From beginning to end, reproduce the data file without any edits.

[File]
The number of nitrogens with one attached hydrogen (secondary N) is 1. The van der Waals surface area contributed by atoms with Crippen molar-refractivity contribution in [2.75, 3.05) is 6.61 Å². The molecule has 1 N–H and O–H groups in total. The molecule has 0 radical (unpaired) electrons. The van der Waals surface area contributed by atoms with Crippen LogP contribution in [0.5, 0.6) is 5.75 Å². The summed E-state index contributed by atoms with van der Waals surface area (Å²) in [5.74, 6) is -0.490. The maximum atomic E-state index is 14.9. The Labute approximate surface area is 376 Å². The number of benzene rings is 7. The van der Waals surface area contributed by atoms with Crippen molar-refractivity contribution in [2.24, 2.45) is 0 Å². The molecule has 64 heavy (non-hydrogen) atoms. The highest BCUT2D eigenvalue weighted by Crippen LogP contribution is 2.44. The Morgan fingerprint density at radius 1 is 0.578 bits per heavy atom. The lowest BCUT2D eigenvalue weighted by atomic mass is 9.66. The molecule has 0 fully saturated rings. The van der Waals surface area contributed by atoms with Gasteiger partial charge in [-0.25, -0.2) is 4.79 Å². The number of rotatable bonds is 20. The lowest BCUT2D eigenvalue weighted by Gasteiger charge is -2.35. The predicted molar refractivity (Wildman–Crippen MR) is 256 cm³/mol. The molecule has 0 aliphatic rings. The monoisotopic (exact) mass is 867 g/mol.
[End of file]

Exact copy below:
The number of nitrogens with one attached hydrogen (secondary N) is 1. The van der Waals surface area contributed by atoms with Crippen molar-refractivity contribution in [2.75, 3.05) is 6.61 Å². The molecule has 1 N–H and O–H groups in total. The molecule has 0 radical (unpaired) electrons. The van der Waals surface area contributed by atoms with Crippen LogP contribution in [0.5, 0.6) is 5.75 Å². The summed E-state index contributed by atoms with van der Waals surface area (Å²) in [5.74, 6) is -0.490. The maximum atomic E-state index is 14.9. The Labute approximate surface area is 376 Å². The number of benzene rings is 7. The van der Waals surface area contributed by atoms with Crippen molar-refractivity contribution in [2.24, 2.45) is 0 Å². The molecule has 64 heavy (non-hydrogen) atoms. The highest BCUT2D eigenvalue weighted by Crippen LogP contribution is 2.44. The Morgan fingerprint density at radius 1 is 0.578 bits per heavy atom. The lowest BCUT2D eigenvalue weighted by atomic mass is 9.66. The molecule has 0 fully saturated rings. The van der Waals surface area contributed by atoms with Gasteiger partial charge in [-0.25, -0.2) is 4.79 Å². The number of rotatable bonds is 20. The lowest BCUT2D eigenvalue weighted by Gasteiger charge is -2.35. The predicted molar refractivity (Wildman–Crippen MR) is 256 cm³/mol. The molecule has 0 aliphatic rings. The monoisotopic (exact) mass is 867 g/mol.